In the highly unlikely event that the push to pass the Employee Free Choice Act fails to generate any legislative labor law reform this year, there will still be significant changes in the law for which employers must be prepared.  President Obama last week took the first steps toward filling the three existing vacancies on the National Labor Relations Board by announcing his intended nominees — SEIU counsel Craig Becker and New York union attorney Mark Pearce.  If confirmed, these two men will join Chairwoman Wilma Liebman as a majority bloc distinctly in favor of expanding the rights of unions and workers.  This Board is certain to reverse several precedents set by the previous administration’s Board.

Employers wondering what decisions might be considered high priority for such attention should look to the many Board decisions issued during September 2007.  Issued in the closing weeks of then Chairman Battista’s term, many of these decisions split as 3-2 votes.  Each modified existing Board law, and each contained a strong dissent by the current Chairwoman.  They provided fodder for highly critical congressional hearings to condemn what some saw as a partisan anti-labor shift by the Board.  Chairwoman Liebman testified at one such hearing, and provided her insight on some of these cases. 

Among the issues likely to be revisited are those addressed in the following September 2007 cases:

  • In Dana Corp., 351 NLRB No. 28 (Sept. 29, 2007), the Board modified its recognition-bar doctrine. The Board held that an employer’s voluntary recognition of a union bargaining representative will not bar the processing of a conflicting petition filed during the first 45 days after recognition. Thus, employees seeking a decertification election (or a rival union seeking certification for that matter) can file a petition soon after an employer voluntarily recognizes a union, and in a departure from its past practice, the Board will not dismiss the petition as barred. Following the 45 day period, the recognized union still enjoys a presumption of majority status for a "reasonable" period of time.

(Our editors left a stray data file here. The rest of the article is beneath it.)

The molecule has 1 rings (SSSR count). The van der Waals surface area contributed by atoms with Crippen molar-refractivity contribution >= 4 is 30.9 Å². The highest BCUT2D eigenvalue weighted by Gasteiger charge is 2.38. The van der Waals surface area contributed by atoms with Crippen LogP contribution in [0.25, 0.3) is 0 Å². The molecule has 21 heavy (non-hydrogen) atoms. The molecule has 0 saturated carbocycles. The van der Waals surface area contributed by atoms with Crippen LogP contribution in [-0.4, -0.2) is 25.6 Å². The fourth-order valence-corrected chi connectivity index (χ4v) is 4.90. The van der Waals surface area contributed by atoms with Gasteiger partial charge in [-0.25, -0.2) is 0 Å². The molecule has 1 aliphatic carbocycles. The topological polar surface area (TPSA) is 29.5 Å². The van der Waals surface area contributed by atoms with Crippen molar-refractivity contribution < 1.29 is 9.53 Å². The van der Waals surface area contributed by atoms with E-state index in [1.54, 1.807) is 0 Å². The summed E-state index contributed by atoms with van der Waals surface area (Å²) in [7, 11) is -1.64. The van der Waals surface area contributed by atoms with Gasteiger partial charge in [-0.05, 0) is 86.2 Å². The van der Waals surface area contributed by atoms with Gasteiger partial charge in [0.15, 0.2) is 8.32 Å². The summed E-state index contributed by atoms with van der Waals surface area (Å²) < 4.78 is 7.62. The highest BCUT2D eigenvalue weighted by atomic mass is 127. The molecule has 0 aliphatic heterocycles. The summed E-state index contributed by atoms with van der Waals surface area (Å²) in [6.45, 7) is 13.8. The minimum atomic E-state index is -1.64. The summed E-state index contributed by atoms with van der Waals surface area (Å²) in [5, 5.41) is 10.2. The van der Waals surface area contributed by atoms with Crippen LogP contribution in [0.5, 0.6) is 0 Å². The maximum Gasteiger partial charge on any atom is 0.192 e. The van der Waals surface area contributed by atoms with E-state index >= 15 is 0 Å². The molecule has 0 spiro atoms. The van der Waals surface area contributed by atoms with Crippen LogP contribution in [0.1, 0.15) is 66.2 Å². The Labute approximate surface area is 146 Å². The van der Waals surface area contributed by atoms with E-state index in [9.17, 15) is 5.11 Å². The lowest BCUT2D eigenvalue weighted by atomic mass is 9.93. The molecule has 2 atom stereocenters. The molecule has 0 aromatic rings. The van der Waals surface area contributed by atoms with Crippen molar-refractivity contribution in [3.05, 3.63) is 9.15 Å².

• In Toering Electric Co., 351 NLRB No. 18 (Sept. 29, 2007), the Board significantly altered its standards in “salting” cases. Salting occurs when a union organizer seeks employment at an employer solely for the purpose of organizing the other employees and obtaining recognition of the union. Often "the salt" works solely to provoke the employer into conduct which then forms the factual basis for organizing propaganda and unfair labor practice charges. After the organizing effort, the salt often quits and moves on to another workplace. Until this decision, the practice was entirely lawful and salts were protected from discriminatory refusals to hire, or terminations, on the basis of their union activities. In Toering, however, the Board placed on the General Counsel the ultimate burden of proving an individual’s genuine interest in seeking to establish an employment relationship with the employer. Now, those individuals who do not genuinely seek an employment relationship do not qualify as “employees” protected by the Act.